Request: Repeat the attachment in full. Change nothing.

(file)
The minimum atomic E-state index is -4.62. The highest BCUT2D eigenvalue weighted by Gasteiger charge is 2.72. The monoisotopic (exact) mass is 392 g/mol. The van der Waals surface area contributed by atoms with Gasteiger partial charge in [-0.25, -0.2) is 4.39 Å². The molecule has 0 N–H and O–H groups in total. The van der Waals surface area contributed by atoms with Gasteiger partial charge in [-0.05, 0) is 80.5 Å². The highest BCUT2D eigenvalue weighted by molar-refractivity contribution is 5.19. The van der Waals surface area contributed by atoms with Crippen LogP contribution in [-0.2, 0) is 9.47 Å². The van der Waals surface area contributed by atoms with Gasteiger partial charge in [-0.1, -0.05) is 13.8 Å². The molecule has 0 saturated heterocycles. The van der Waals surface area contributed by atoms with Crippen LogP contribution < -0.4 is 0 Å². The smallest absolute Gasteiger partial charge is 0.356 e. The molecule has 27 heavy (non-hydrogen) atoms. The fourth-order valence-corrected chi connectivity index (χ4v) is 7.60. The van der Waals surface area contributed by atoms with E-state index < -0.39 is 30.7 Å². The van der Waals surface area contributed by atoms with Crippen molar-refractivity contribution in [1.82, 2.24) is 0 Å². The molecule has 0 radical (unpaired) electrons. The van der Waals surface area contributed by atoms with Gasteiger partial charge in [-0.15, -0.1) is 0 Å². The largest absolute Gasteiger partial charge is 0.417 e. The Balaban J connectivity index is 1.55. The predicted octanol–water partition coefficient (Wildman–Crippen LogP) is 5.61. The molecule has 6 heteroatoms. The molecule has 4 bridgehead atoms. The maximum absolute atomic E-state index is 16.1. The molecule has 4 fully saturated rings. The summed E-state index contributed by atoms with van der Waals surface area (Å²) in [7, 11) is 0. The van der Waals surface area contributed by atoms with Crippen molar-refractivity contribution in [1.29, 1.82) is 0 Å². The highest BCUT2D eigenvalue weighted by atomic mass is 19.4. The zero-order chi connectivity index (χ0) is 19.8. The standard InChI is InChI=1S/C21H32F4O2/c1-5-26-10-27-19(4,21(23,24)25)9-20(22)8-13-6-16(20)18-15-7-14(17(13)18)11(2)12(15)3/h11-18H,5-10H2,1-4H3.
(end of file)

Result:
The minimum atomic E-state index is -4.62. The highest BCUT2D eigenvalue weighted by Gasteiger charge is 2.72. The monoisotopic (exact) mass is 392 g/mol. The van der Waals surface area contributed by atoms with Gasteiger partial charge in [-0.25, -0.2) is 4.39 Å². The molecule has 0 N–H and O–H groups in total. The van der Waals surface area contributed by atoms with Gasteiger partial charge in [-0.05, 0) is 80.5 Å². The highest BCUT2D eigenvalue weighted by molar-refractivity contribution is 5.19. The van der Waals surface area contributed by atoms with Crippen LogP contribution in [-0.2, 0) is 9.47 Å². The van der Waals surface area contributed by atoms with Gasteiger partial charge in [-0.1, -0.05) is 13.8 Å². The molecule has 0 saturated heterocycles. The van der Waals surface area contributed by atoms with Crippen LogP contribution < -0.4 is 0 Å². The smallest absolute Gasteiger partial charge is 0.356 e. The molecule has 27 heavy (non-hydrogen) atoms. The fourth-order valence-corrected chi connectivity index (χ4v) is 7.60. The van der Waals surface area contributed by atoms with E-state index < -0.39 is 30.7 Å². The van der Waals surface area contributed by atoms with Crippen molar-refractivity contribution in [1.82, 2.24) is 0 Å². The molecule has 0 radical (unpaired) electrons. The van der Waals surface area contributed by atoms with Gasteiger partial charge in [-0.15, -0.1) is 0 Å². The largest absolute Gasteiger partial charge is 0.417 e. The Balaban J connectivity index is 1.55. The predicted octanol–water partition coefficient (Wildman–Crippen LogP) is 5.61. The molecule has 6 heteroatoms. The molecule has 4 bridgehead atoms. The maximum absolute atomic E-state index is 16.1. The molecule has 4 fully saturated rings. The summed E-state index contributed by atoms with van der Waals surface area (Å²) in [7, 11) is 0. The van der Waals surface area contributed by atoms with Crippen molar-refractivity contribution in [1.29, 1.82) is 0 Å². The highest BCUT2D eigenvalue weighted by atomic mass is 19.4. The zero-order chi connectivity index (χ0) is 19.8. The standard InChI is InChI=1S/C21H32F4O2/c1-5-26-10-27-19(4,21(23,24)25)9-20(22)8-13-6-16(20)18-15-7-14(17(13)18)11(2)12(15)3/h11-18H,5-10H2,1-4H3.